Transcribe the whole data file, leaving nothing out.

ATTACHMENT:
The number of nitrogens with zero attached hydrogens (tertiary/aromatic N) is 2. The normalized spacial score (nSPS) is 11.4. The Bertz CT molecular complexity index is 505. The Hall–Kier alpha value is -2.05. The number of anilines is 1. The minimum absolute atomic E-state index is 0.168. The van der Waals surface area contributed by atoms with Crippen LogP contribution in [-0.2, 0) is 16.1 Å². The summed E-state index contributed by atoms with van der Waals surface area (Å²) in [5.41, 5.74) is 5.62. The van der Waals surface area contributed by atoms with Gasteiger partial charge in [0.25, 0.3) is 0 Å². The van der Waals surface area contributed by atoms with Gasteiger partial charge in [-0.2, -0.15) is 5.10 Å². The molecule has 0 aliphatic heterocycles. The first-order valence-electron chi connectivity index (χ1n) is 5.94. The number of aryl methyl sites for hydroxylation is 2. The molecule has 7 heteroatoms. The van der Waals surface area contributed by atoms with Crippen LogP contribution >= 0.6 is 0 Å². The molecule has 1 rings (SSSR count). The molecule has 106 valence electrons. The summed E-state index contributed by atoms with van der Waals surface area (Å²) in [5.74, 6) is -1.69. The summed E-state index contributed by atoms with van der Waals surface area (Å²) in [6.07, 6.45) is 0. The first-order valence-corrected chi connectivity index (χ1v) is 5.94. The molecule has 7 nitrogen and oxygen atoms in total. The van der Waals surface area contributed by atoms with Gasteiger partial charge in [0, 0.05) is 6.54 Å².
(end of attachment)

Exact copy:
The number of nitrogens with zero attached hydrogens (tertiary/aromatic N) is 2. The normalized spacial score (nSPS) is 11.4. The Bertz CT molecular complexity index is 505. The Hall–Kier alpha value is -2.05. The number of anilines is 1. The minimum absolute atomic E-state index is 0.168. The van der Waals surface area contributed by atoms with Crippen LogP contribution in [-0.2, 0) is 16.1 Å². The summed E-state index contributed by atoms with van der Waals surface area (Å²) in [5.41, 5.74) is 5.62. The van der Waals surface area contributed by atoms with Gasteiger partial charge in [0.25, 0.3) is 0 Å². The van der Waals surface area contributed by atoms with Gasteiger partial charge in [-0.2, -0.15) is 5.10 Å². The molecule has 0 aliphatic heterocycles. The first-order valence-electron chi connectivity index (χ1n) is 5.94. The number of aryl methyl sites for hydroxylation is 2. The molecule has 7 heteroatoms. The van der Waals surface area contributed by atoms with Crippen LogP contribution >= 0.6 is 0 Å². The molecule has 1 rings (SSSR count). The molecule has 106 valence electrons. The summed E-state index contributed by atoms with van der Waals surface area (Å²) in [5.74, 6) is -1.69. The summed E-state index contributed by atoms with van der Waals surface area (Å²) in [6.07, 6.45) is 0. The first-order valence-corrected chi connectivity index (χ1v) is 5.94. The molecule has 7 nitrogen and oxygen atoms in total. The van der Waals surface area contributed by atoms with Gasteiger partial charge in [0, 0.05) is 6.54 Å².